A New Figure and a New State of Mind

I was always “fat.” I was in denial about the fact that I was now a mature woman with a severe case of morbid obesity. I was more than 100 pounds overweight and a prime candidate for a heart attack or a stroke. I had high blood pressure and such bad arthritis in my knees that I had to have one replaced and anticipated replacing the other. I couldn’t walk without pain, even after the surgery.

Finally, I contacted a local clinic, the Western Institute for Health Maintenance, which functions out of UCLA and has a branch in Sherman Oaks. I spoke to the director, who assured me that if my blood pressure was at a normal level when medicated I could enter the newly popular fen-phen program--if closely supervised. My internist agreed.

My attitude was belligerent and skeptical. The program involved screenings, one-on-one meetings with a dietitian, reviews with a doctor, and blood work and EKGs.

The emphasis at the clinic was on re-education--not just “take a pill, eat as much and whatever you want, and wake up thin.” I knew I wouldn’t stay on a strict diet, so Sherry, my dietitian, began educating me. The medication suppressed my appetite and, more importantly, helped me develop new eating habits.


I stopped looking for items on a menu that would provide the biggest portions, nor did I desire something fried for every meal. What appealed to me were low-fat, low-calorie preparations, salads and fresh fruit. I learned portion control and soon was weighing everything I ate and reading the calorie content of everything I bought. At restaurants, I started asking for a take-home container when my meal would arrive and removing half of everything before I could be tempted to eat more than I needed.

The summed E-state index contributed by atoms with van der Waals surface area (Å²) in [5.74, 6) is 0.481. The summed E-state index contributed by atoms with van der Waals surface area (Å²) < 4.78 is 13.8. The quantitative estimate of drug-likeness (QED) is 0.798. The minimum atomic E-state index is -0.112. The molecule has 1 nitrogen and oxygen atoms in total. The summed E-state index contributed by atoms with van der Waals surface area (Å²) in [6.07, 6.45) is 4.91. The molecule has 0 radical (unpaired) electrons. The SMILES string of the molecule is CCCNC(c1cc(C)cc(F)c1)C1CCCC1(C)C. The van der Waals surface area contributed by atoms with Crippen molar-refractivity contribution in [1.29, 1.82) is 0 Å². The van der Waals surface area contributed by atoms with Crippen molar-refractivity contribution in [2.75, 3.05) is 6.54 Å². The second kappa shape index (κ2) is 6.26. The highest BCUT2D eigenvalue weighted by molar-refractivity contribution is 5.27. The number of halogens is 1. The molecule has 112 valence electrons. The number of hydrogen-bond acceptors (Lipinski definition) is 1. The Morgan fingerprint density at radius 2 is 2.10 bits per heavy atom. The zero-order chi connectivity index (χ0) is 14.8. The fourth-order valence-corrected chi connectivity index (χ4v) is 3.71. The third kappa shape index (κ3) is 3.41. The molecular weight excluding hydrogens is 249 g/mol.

As my weight decreased, my mobility increased. The second knee replacement was canceled, and my blood pressure medication was cut in half. Now I shop for petite size clothes rather than plus sizes, I’ve joined a gym, and I work out regularly with a personal trainer. I have even started learning how to line dance.

Between my new eating habits and the new activity, I lost 133 pounds in just over a year.

Today when I meet with people who haven’t seen me since last year, I often hear, “Where’s the rest of you?” What a thrill.


I have a whole new life. I participate in community activities, attend social functions without trying to hide in a corner, and walk to as many places as possible. I’m excited about the future and grateful for the guidance I received at the Western Institute for Health Maintenance, and the support from my family and friends.


Vital Statistics

Name: Teddy Wilson

Age: 59

Occupation: President of Wilson & Miller Inc., finance and tax consulting

Height: 5 feet, 2 inches

Old Weight: 278 pounds


New Weight: 145 pounds

Time to Get There: A little more than a year

Want to Share Your Success Story?

Losing weight is as individual as gaining weight. Do you have a story on how you got in shape and stayed there? If so, we’d like to hear from you with a 500-word essay listing what worked in terms of diet, exercise, encouragement and support, as well as your emotional and physical changes.

We’d also like you to send us full-body color photos of you, before and after.

Send essay and photos to “How I Did It,” Health, Los Angeles Times, Times Mirror Square, Los Angeles, CA 90053, and include daytime and evening phone numbers. No phone calls, please. Submissions cannot be returned.

In addition to publication, winners will receive a Los Angeles Times gym bag and a gift certificate for a free pair of athletic shoes of your choice, redeemable at any Big 5 Sporting Goods store.